In other words, in a few women the belly droops down low enough that it pulls down the alignment of the skin over the uterus, so that the skin area above the belly button sits near the the pubic bone (pubic symphysis), over the lower uterine segment instead. In such a case, a supraumbilical skin incision can translate into a low transverse uterine incision. Since lower-uterine segment (LUS) incisions have fewer complications, this combines the advantages of easier surgical access with a supraumbilical skin incision and the better long-term prognosis of a LUS uterine incision.
However, most of the time, a supraumbilical skin incision means a uterine incision in the upper uterus, which carries more risks, both short-term and long-term.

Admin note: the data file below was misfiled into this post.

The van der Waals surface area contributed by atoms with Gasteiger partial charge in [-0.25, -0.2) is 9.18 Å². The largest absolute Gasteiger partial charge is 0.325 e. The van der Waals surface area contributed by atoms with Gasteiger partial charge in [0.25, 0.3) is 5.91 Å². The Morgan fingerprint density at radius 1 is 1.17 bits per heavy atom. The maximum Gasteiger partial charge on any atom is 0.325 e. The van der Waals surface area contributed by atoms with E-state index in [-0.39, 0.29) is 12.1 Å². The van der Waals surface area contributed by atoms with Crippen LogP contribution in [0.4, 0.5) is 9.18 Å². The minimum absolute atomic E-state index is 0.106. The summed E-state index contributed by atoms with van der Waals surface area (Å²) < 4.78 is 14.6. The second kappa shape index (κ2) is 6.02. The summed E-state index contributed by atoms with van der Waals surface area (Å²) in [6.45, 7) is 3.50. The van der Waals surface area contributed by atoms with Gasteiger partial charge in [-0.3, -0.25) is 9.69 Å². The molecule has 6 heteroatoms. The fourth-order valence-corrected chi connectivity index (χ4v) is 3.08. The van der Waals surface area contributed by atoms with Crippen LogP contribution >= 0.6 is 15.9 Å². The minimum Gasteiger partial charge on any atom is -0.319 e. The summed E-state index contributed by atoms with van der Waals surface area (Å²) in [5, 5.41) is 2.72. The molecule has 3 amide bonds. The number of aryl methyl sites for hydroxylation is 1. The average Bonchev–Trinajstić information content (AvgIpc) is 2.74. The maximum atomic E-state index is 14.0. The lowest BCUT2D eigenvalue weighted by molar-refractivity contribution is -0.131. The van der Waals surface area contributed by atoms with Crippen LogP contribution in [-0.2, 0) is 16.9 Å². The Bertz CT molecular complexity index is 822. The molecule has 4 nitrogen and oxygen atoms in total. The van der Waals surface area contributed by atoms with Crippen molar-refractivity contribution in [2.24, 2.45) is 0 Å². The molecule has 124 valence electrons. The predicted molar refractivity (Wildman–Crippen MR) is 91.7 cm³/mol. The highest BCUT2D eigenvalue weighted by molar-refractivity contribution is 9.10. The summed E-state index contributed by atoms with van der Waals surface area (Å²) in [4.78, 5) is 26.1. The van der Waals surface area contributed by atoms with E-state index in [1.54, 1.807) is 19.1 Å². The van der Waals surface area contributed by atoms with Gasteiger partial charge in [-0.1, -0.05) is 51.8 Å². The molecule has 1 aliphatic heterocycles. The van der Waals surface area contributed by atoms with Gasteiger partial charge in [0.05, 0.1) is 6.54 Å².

Patterson (2002) and Bakhshi (2010) compared outcomes in women who had classical incisions vs. low transverse incisions. They found that women with classical incisions had more infections, more hysterectomies, more blood transfusions, longer operating time, and more intensive care admissions. They also had far more uterine scar separations in future pregnancies. Therefore the decision to do a supraumbilical incision potentially has far-reaching implications.
Some doctors are far too quick to resort to supraumbilical incisions on "morbidly obese" women, and at BMIs that don't truly require it. Since most supraumbilical incisions result in classical uterine incisions, doctors are putting these women at considerable risk, whether it's because they don't want to deal with the mechanical challenges of a low transverse incision, or because they have erroneously been taught that the risk of infection is higher in an under-the-belly incision.
Another problem with supraumbilical incision that scarring that accompanies it.
The negative cosmetic and psychological impact of a giant scar above the belly button in women of size must not be underestimated.